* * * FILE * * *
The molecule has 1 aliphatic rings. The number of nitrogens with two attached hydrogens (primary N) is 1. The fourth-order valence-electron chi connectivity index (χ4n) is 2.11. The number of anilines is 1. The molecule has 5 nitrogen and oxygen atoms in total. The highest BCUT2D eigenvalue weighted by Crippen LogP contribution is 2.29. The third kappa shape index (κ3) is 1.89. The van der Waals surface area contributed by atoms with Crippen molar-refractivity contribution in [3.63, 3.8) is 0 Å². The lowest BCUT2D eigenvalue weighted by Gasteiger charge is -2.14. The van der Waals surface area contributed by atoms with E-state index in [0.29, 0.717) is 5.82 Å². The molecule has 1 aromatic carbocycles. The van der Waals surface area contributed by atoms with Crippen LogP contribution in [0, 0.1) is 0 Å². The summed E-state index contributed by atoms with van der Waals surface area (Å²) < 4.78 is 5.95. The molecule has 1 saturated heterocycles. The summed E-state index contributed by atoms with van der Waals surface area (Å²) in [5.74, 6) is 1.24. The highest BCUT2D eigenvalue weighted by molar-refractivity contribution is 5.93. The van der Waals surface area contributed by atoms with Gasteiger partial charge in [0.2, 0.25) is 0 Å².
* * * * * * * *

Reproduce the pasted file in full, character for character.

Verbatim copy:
The molecule has 1 aliphatic rings. The number of nitrogens with two attached hydrogens (primary N) is 1. The fourth-order valence-electron chi connectivity index (χ4n) is 2.11. The number of anilines is 1. The molecule has 5 nitrogen and oxygen atoms in total. The highest BCUT2D eigenvalue weighted by Crippen LogP contribution is 2.29. The third kappa shape index (κ3) is 1.89. The van der Waals surface area contributed by atoms with Crippen molar-refractivity contribution in [3.63, 3.8) is 0 Å². The lowest BCUT2D eigenvalue weighted by Gasteiger charge is -2.14. The van der Waals surface area contributed by atoms with E-state index in [0.29, 0.717) is 5.82 Å². The molecule has 1 aromatic carbocycles. The van der Waals surface area contributed by atoms with Crippen LogP contribution in [0, 0.1) is 0 Å². The summed E-state index contributed by atoms with van der Waals surface area (Å²) < 4.78 is 5.95. The molecule has 1 saturated heterocycles. The summed E-state index contributed by atoms with van der Waals surface area (Å²) in [5.74, 6) is 1.24. The highest BCUT2D eigenvalue weighted by molar-refractivity contribution is 5.93. The van der Waals surface area contributed by atoms with Gasteiger partial charge in [0.2, 0.25) is 0 Å².